Clerkships 2021-22 | Student Stories | Spring & Summer 2021 | NEXUS Magazine | The Faculty of Law | UNB

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For a second straight year, a UNB Law grad lands Supreme Court of Canada clerkship

Third-year student Erik Arsenault has been selected to clerk for The Hon. Justice Andromache Karakatsanis at the Supreme Court of Canada. Erik will begin his one-year term in August of 2022 following the completion of a clerkship at the Ontario Court of Appeal.

“I know it's a little cliché, but surreal is the only way I can describe it,” said Arsenault. “I have loved my time at UNB Law because it allowed me to engage with difficult, thorny legal issues. The clerkship will give me the chance to engage with those types of questions in real cases—and I get to work on those issues with very bright and dedicated people. Of course, I am a little nervous; there’s a big difference between swinging wide on a federalism question in Dr. Froc's 1L constitutional class and at the Supreme Court.”

As a clerk, Erik will be responsible for assisting Justice Karakatsanis in several of her functions, such as researching points of law, writing bench memos, editing and translating drafts for speeches and decisions, and attending hearings.

“I love the academic side of the law, so the opportunity to read and write on novel and unconventional legal issues is something that I really look forward to. I plan on litigating after my clerkships, so watching people litigate before the Court and learn through osmosis is also something I am very excited about.”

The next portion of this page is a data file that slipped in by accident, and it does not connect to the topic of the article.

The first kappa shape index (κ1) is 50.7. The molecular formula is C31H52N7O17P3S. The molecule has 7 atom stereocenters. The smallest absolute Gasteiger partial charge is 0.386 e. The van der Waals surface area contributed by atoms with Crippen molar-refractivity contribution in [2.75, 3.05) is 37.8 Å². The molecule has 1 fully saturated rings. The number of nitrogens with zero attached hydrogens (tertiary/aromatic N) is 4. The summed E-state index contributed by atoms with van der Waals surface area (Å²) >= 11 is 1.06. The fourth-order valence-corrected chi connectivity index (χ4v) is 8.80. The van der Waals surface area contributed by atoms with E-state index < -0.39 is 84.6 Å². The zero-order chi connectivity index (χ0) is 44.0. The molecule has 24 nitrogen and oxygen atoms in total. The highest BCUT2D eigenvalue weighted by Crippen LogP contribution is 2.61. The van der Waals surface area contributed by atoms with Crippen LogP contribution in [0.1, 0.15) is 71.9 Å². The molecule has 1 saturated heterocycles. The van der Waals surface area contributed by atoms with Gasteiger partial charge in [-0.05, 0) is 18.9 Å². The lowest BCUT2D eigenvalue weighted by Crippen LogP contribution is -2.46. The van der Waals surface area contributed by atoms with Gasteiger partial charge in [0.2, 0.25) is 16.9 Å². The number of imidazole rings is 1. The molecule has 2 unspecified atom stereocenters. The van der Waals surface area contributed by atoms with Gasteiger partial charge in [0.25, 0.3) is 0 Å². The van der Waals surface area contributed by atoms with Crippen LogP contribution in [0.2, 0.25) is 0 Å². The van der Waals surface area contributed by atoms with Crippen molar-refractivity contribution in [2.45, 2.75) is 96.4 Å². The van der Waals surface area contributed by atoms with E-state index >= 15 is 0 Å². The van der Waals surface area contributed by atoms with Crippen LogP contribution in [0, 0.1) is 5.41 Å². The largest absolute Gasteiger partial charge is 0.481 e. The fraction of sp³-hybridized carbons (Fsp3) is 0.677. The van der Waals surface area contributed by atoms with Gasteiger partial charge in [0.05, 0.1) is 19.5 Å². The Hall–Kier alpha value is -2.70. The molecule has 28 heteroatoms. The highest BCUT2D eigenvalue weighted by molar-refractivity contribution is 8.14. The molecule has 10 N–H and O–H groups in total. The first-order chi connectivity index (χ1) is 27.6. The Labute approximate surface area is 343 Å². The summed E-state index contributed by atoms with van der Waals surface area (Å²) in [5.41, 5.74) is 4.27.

This marks the second year in a row that a UNB Law student has secured a clerkship at Canada’s top court. These coveted positions are highly competitive, requiring academic excellence and a robust application process. Candidates compete for one of 36 positions against hundreds of applicants from law schools across the country. Erik joins the company of Curtis Doyle (JD ‘20), who is set to begin his SCC clerkship this summer.

“I worked extremely hard to get here; harder than I ever thought I could,” said Arsenault. “I wanted to clerk at the Supreme Court as soon as I learned that it was an option. I am very proud and grateful to finally see all that work pay off. I am relieved that all those nights in the McKay room and room 2A weren't for nothing.”

Erik received the call from Justice Karakatsanis while away for the weekend in St. Andrews.

“I spent that whole Friday turning notifications off and on my phone. Eventually, I convinced myself that it was not going to happen. My girlfriend had just convinced me that the process might take longer when my phone rang.”

He immediately called his parents at home in Mundleville, New Brunswick (near Richibucto) to share the good news.

“When I finally got through, my mom immediately started to cry. I also called Dean Marin and Professor Thomson, who made this entire process possible. Their encouragement and guidance are invaluable, and I cannot thank them enough for all they have done.”

Students heading to the FCA and NBCA

Third-year student Lori Wareham will clerk at the Federal Court of Appeal in Ottawa (2022-23) for The Hon. J.D. Denis Pelletier. Lori is a first-generation university graduate from Mount Pearl, Newfoundland. She came to law school with an engineering background and had no knowledge of the clerkship process.